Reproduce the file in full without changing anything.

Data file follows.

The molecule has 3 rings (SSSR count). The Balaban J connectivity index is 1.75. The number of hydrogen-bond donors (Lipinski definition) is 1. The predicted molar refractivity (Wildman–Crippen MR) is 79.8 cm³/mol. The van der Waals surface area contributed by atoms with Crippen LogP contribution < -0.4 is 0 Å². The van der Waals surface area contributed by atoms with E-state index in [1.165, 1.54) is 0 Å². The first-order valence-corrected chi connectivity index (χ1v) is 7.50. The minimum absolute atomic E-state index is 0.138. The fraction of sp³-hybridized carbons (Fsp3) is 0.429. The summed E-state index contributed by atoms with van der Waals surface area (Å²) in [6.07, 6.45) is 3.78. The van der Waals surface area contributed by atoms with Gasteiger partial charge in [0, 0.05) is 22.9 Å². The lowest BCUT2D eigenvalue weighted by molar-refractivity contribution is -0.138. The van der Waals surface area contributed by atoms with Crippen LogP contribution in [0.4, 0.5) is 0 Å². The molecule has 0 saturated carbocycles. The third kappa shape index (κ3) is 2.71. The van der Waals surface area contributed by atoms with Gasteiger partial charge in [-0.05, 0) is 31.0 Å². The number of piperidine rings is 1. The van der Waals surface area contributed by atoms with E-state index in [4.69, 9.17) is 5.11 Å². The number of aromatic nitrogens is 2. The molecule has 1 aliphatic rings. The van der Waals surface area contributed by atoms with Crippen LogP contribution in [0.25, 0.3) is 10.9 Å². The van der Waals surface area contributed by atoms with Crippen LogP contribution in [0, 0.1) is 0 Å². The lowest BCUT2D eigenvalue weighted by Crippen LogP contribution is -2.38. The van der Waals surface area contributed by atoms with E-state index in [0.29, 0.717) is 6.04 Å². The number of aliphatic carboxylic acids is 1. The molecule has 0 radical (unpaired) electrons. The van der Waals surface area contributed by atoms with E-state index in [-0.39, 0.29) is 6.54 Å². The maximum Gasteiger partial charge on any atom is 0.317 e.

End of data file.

The molecule has 3 rings (SSSR count). The Balaban J connectivity index is 1.75. The number of hydrogen-bond donors (Lipinski definition) is 1. The predicted molar refractivity (Wildman–Crippen MR) is 79.8 cm³/mol. The van der Waals surface area contributed by atoms with Crippen LogP contribution < -0.4 is 0 Å². The van der Waals surface area contributed by atoms with E-state index in [1.165, 1.54) is 0 Å². The first-order valence-corrected chi connectivity index (χ1v) is 7.50. The minimum absolute atomic E-state index is 0.138. The fraction of sp³-hybridized carbons (Fsp3) is 0.429. The summed E-state index contributed by atoms with van der Waals surface area (Å²) in [6.07, 6.45) is 3.78. The van der Waals surface area contributed by atoms with Gasteiger partial charge in [0, 0.05) is 22.9 Å². The lowest BCUT2D eigenvalue weighted by molar-refractivity contribution is -0.138. The van der Waals surface area contributed by atoms with Crippen LogP contribution in [0.4, 0.5) is 0 Å². The molecule has 0 saturated carbocycles. The third kappa shape index (κ3) is 2.71. The van der Waals surface area contributed by atoms with Gasteiger partial charge in [-0.05, 0) is 31.0 Å². The number of piperidine rings is 1. The van der Waals surface area contributed by atoms with E-state index in [4.69, 9.17) is 5.11 Å². The number of aromatic nitrogens is 2. The molecule has 1 aliphatic rings. The van der Waals surface area contributed by atoms with Crippen LogP contribution in [0.25, 0.3) is 10.9 Å². The van der Waals surface area contributed by atoms with Crippen LogP contribution in [0, 0.1) is 0 Å². The lowest BCUT2D eigenvalue weighted by Crippen LogP contribution is -2.38. The van der Waals surface area contributed by atoms with E-state index in [0.29, 0.717) is 6.04 Å². The number of aliphatic carboxylic acids is 1. The molecule has 0 radical (unpaired) electrons. The van der Waals surface area contributed by atoms with E-state index in [-0.39, 0.29) is 6.54 Å². The maximum Gasteiger partial charge on any atom is 0.317 e.